Reflections on the Spiritual Life

The Caprice Applequist Perspective

Caprice Applequist

Caprice Applequist

Caprice Applequist

Caprice Applequist

Caprice Applequist

Caprice Applequist

Episode 27: The Space Between Where You are and Where You want to Be

This is the emotion I’ve been connecting with most lately. I long to feel more at home in this new country, in my house, with the people I’m around. I long for a partner. I long for my best friends to be able to visit (thanks to covid very unlikely). I long to be better at speaking Urdu. I long for adventure. I even long for rebellion. Covering myself head to toe to walk out my front door makes me want to find ways to rebel--how short can I make my sleeves? How to best style my hair with a hijab? How can I express myself without getting unwanted stares from old men? 


This emotion has even been an active part of my spiritual life. For the last year or so, my relationship with God has felt dry and even at times discouraging. I’ve mostly described it as feeling like we’re in the same room, but existing in silence. I may never know why or some deeper purpose, but I do long for the clear voice of direction I used to hear from Him.


Recently I’ve been leading imaginative prayer (more on these another day) pretty regularly. And even in those, I find myself in a place of longing. We were imagining the story of Jesus feeding the 5,000 and I found myself in the back of the crowd, feeling annoyed, assuming the food will never get to me. We put ourselves into the story of the miraculous catch of fish, and I found myself as a member of the crowd on the shore wishing I could be close to Jesus, wishing that I were on the boat experiencing the miracle. Even in my imagination, I am longing for something different. Even imagining myself in stories with Jesus, I feel discontent. Is that a problem?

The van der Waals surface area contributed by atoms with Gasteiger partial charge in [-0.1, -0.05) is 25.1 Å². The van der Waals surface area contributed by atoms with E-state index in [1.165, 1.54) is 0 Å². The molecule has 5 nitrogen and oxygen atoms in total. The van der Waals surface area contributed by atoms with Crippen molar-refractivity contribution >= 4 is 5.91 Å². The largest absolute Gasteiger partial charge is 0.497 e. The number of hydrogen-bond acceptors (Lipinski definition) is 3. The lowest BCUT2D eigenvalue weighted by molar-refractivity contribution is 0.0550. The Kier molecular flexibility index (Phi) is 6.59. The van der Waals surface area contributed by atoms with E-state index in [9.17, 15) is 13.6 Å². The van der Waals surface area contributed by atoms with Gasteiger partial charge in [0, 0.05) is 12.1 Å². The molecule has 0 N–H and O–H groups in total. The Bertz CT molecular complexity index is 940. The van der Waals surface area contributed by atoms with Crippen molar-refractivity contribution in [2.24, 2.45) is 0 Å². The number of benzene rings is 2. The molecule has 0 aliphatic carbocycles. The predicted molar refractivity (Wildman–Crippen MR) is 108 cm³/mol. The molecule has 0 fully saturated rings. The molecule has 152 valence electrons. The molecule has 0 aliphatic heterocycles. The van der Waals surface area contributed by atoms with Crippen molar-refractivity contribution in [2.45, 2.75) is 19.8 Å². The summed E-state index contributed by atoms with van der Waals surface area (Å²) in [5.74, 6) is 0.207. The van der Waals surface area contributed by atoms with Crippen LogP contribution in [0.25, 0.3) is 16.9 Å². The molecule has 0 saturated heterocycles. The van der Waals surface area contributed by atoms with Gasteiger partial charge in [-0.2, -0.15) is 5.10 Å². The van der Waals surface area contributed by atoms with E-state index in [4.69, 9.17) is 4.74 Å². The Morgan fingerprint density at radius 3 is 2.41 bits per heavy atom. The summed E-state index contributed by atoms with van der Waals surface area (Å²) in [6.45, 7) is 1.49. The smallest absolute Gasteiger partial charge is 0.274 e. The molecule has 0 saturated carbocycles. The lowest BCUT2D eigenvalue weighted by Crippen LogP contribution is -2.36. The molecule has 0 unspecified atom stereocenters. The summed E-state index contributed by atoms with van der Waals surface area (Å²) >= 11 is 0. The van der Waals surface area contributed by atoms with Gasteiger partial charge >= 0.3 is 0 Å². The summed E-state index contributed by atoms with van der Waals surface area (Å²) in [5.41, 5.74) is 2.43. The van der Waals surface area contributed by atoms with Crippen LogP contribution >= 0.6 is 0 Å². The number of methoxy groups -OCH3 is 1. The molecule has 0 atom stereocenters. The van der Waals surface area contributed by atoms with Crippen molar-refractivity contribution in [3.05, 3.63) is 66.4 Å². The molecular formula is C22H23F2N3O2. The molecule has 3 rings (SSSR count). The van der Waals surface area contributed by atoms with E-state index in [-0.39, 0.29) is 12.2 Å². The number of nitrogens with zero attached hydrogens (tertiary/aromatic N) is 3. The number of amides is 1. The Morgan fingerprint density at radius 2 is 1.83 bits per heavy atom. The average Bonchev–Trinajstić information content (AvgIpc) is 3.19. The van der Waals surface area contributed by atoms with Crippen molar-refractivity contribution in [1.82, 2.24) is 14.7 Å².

Romans 8 is what always comes to mind when I think of longing. I’ve always been struck by the lines saying that all of creation is groaning, longing for the day when the Kingdom of God will be fully realized and it will no longer be subject to the pain of sin. But after those verses come some beautiful verses about the longings of humanity--  


23 And we believers also groan, even though we have the Holy Spirit within us as a foretaste of future glory, for we long for our bodies to be released from sin and suffering. We, too, wait with eager hope for the day when God will give us our full rights as his adopted children, including the new bodies he has promised us. 24 We were given this hope when we were saved. (If we already have something, we don’t need to hope for it. 25 But if we look forward to something we don’t yet have, we must wait patiently and confidently.) (NLT)


I think I’m in love with that line about groaning (longing) even though we have the Holy Spirit within us. Like what more could we ask for beyond God’s Spirit dwelling with us? Turns out, even with that, we are still allowed to feel discontent, eager for the full future ahead of us.


So what do I do with all this longing? I can hear my former therapist saying, “You don’t do anything with it; it’s an emotion. You just feel it.” Probably sound advice. So that’s what I’m trying to do, feel my longings, experience them, and maybe let them push me toward a deeper intimacy with Jesus.


By Caprice Applequist

The people who know God well — the mystics, the hermits, those who risk everything to find God — always meet a lover, not a dictator. God is never found to be an abusive father or a tyrannical mother, but always a lover who is more than we dared hope for. How different than the “account manager” that most people seem to worship.


Richard Rohr

Everything Belongs: The Gift of Contemplative Prayer 

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